Monday, June 25, 2007

Smarty-Pants Lawyer Loses His Suit (and Trousers)

Did you hear the one about the lawyer who claimed the drycleaner lost his trousers?

He sued HIS pants off the cleaners.

To the tune of 54 million dollars.

Thank goodness he's not going to get one penny of it.

Some pants.

Some lawyer.

Wait, wait….that was a cheap shot at lawyers. Let me correct myself.

Roy L. Pearson is a judge. Who should be upholding the law, not perverting it for personal gain.

Two years ago, Pearson took several suits to his drycleaner in Washington for alterations. When he came to pick them up a couple of days later, one pair of trousers was missing.

The drycleaners said they found the missing trousers a few days later and tried to return them, but Mr Pearson insisted they were not his. Pearson complained to the Chungs, the South Korean family that owns and operates Custom Cleaners in the District of Columbia.

In his first letter, Pearson sought $1,150 for a new suit. Two lawyers and many legal bills later, the Chungs offered Pearson $3,000, then $4,600 and, finally, $12,000 to settle the case.

But that didn’t satisfy Pearson. Peek into the hundreds of pages of legal wrangling and you will find the heart of his heart of his complaint. Custom Cleaners at that time had two big signs on its walls. One said "Satisfaction Guaranteed," and the other said, "Same Day Service."

He was not satisfied. And he did not get his pants back on the same day or, for that matter, on any day.

This, he says, amounts to fraud, negligence and a scam.

Being a lawyer/judge, Pearson sued.

The Washington Post’s Marc Fisher reports: “The District's consumer protection law provides for damages of $1,500 per violation per day. Pearson started multiplying: 12 violations over 1,200 days, times three defendants” (i.e. three members of the Chung family)

Pearson’s lawsuit also included a bill for 1400 hours he says he spent preparing the case. (What kind of an incompetent lawyer needs that much time to ask for a pair of stupid pants? That said so much more about Pearson than it did about the Chungs!)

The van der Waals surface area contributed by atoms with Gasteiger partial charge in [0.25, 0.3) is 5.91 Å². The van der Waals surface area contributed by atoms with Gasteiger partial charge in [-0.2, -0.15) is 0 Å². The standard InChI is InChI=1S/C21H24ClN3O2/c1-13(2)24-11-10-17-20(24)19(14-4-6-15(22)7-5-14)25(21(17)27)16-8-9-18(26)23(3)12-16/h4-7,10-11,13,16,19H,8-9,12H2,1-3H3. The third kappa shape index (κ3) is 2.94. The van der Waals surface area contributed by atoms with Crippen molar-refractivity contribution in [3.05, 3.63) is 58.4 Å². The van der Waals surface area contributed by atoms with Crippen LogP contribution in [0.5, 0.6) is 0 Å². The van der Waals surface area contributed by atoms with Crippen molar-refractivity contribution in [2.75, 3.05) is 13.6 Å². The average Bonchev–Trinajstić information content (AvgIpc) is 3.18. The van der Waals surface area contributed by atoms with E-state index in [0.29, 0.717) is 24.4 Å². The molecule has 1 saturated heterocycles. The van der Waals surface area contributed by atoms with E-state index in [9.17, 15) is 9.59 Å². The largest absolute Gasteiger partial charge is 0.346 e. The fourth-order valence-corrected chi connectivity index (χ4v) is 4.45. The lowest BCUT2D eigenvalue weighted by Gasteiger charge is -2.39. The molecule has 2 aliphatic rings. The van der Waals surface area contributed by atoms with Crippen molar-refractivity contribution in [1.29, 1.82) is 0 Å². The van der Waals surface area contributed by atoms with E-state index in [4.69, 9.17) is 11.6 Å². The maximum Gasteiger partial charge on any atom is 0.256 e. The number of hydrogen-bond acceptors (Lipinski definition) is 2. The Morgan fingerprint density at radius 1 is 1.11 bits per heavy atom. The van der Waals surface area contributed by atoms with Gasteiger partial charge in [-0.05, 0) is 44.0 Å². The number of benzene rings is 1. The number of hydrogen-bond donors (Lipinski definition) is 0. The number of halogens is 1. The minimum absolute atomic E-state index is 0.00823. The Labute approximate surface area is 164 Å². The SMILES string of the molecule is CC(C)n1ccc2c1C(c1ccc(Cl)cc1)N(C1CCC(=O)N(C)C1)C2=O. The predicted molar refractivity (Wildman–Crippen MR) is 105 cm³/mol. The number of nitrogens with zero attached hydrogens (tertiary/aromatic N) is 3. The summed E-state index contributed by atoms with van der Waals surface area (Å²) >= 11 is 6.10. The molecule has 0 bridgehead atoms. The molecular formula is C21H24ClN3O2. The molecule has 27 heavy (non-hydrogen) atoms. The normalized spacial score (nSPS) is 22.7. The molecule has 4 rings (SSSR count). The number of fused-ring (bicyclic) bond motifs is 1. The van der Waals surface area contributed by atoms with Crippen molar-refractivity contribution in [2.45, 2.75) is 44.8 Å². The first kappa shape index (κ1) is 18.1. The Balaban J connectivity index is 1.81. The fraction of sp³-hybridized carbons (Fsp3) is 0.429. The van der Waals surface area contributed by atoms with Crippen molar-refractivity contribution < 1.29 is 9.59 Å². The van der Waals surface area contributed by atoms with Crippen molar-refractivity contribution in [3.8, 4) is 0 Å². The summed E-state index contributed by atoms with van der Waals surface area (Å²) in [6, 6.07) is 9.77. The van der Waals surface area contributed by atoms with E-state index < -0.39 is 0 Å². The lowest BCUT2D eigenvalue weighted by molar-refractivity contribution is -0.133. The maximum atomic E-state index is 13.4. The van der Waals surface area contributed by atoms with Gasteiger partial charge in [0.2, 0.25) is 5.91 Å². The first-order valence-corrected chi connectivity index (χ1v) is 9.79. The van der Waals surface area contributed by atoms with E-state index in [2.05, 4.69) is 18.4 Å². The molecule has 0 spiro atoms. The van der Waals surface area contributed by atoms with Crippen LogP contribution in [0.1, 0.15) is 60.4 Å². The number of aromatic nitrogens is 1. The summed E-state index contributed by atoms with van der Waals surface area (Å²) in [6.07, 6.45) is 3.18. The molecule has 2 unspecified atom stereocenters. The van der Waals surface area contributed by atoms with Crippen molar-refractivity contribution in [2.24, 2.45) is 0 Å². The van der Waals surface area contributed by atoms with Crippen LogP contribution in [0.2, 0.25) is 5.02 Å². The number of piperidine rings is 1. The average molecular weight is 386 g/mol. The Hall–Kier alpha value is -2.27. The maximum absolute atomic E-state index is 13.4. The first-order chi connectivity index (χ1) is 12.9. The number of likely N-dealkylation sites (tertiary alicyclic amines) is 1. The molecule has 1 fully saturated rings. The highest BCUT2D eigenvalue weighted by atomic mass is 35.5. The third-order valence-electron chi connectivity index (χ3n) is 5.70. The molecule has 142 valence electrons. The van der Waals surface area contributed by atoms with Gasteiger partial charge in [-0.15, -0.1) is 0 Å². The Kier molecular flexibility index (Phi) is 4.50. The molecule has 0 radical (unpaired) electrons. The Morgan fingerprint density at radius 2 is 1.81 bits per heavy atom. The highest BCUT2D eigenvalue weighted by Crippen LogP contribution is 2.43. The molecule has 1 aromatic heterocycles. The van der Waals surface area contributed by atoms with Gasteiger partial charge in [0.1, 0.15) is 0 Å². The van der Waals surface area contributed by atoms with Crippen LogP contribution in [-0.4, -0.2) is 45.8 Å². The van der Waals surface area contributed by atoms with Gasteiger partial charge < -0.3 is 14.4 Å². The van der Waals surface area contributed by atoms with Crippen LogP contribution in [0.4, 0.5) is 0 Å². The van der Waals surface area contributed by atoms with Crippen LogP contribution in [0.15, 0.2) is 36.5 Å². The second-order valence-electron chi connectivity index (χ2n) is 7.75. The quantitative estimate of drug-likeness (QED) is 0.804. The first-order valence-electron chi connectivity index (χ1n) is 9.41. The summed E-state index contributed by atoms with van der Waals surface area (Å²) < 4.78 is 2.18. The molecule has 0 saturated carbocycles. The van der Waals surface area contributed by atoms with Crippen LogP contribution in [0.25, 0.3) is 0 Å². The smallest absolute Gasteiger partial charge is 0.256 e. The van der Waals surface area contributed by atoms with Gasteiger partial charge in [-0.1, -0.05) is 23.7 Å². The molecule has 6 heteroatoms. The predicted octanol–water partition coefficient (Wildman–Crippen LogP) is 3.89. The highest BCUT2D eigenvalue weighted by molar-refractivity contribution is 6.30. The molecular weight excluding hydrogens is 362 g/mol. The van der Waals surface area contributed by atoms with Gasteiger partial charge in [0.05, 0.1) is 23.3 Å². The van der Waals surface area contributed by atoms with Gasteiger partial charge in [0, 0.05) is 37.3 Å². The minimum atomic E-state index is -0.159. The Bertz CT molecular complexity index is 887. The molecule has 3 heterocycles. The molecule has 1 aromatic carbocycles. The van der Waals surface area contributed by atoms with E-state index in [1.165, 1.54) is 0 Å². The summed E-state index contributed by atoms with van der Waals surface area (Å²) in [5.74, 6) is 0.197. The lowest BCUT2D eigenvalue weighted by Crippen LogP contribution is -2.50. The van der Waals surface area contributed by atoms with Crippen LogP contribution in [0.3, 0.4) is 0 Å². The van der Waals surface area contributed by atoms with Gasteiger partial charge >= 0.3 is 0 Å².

Poor baby.

The judge says he deserves millions for the damages he suffered by not getting his pants back, for his litigation costs, for "mental suffering, inconvenience and discomfort," for the value of the time he has spent on the lawsuit.

But wait – there’s more! Pearson also added the cost of renting a car every weekend to enable him to drive to an alternative dry-cleaner's for the next 10 years. Why should the drycleaner pay Pearson $15,000 so he can rent a car every weekend for 10 years?

Pearson’s reason: as a result of poor service, he must find another cleaner. And because he doesn’t have a car, he says he will have to rent one to get his clothes taken care of.

Incidentally, the original alteration work on the pants cost $10.50.

This idiocy came to an end today.

DC Superior Court Judge Judith Bartnoff ruled that Pearson is entitled to precisely: nothing. Why? He had one year to prove his claims of common law fraud with clear, convincing and unequivocal evidence. “He has not proven those claims by a preponderance of the evidence, let alone by that higher standard. Judgment therefore will be awarded to the defendants, as well as their costs." (Source: Emil Steiner of the Washington Post)

The Chungs’ lawyer, Chris Manning, said that the protracted case had transformed the family's American dream into "the American nightmare." It has cost them tens of thousands of dollars to defend this case.

In a closet of a lawyer's office in downtown Washington, there is a pair of gray wool pants, waiting to be picked up by Roy Pearson.

"We believe the pants are his," says Manning. "The tag matches his receipt."

Miscellaneous: Custom Cleaners has a legal defense fund.

A Google search shows many calls to disbar Pearson.

You can read some opinions on this case at Overlawyered. Read comments on Marc Fisher's article here.